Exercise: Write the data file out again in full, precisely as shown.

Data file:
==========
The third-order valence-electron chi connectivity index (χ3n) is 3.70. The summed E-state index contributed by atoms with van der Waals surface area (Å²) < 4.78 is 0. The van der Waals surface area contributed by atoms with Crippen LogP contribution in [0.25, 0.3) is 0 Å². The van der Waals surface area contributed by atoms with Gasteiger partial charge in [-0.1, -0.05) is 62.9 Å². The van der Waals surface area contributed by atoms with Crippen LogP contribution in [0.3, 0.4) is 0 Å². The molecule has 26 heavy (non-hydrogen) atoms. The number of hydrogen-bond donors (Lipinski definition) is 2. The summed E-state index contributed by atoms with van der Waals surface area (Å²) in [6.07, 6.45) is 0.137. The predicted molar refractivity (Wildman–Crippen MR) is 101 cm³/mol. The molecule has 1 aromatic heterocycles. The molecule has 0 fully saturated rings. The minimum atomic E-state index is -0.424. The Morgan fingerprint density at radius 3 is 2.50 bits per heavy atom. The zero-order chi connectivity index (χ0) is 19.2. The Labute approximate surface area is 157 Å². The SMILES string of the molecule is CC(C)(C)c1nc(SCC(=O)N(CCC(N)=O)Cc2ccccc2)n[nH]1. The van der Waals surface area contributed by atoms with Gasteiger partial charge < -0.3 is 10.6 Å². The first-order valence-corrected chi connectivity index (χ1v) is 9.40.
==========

The third-order valence-electron chi connectivity index (χ3n) is 3.70. The summed E-state index contributed by atoms with van der Waals surface area (Å²) < 4.78 is 0. The van der Waals surface area contributed by atoms with Crippen LogP contribution in [0.25, 0.3) is 0 Å². The van der Waals surface area contributed by atoms with Gasteiger partial charge in [-0.1, -0.05) is 62.9 Å². The van der Waals surface area contributed by atoms with Crippen LogP contribution in [0.3, 0.4) is 0 Å². The molecule has 26 heavy (non-hydrogen) atoms. The number of hydrogen-bond donors (Lipinski definition) is 2. The summed E-state index contributed by atoms with van der Waals surface area (Å²) in [6.07, 6.45) is 0.137. The predicted molar refractivity (Wildman–Crippen MR) is 101 cm³/mol. The molecule has 1 aromatic heterocycles. The molecule has 0 fully saturated rings. The minimum atomic E-state index is -0.424. The Morgan fingerprint density at radius 3 is 2.50 bits per heavy atom. The zero-order chi connectivity index (χ0) is 19.2. The Labute approximate surface area is 157 Å². The SMILES string of the molecule is CC(C)(C)c1nc(SCC(=O)N(CCC(N)=O)Cc2ccccc2)n[nH]1. The van der Waals surface area contributed by atoms with Gasteiger partial charge < -0.3 is 10.6 Å². The first-order valence-corrected chi connectivity index (χ1v) is 9.40.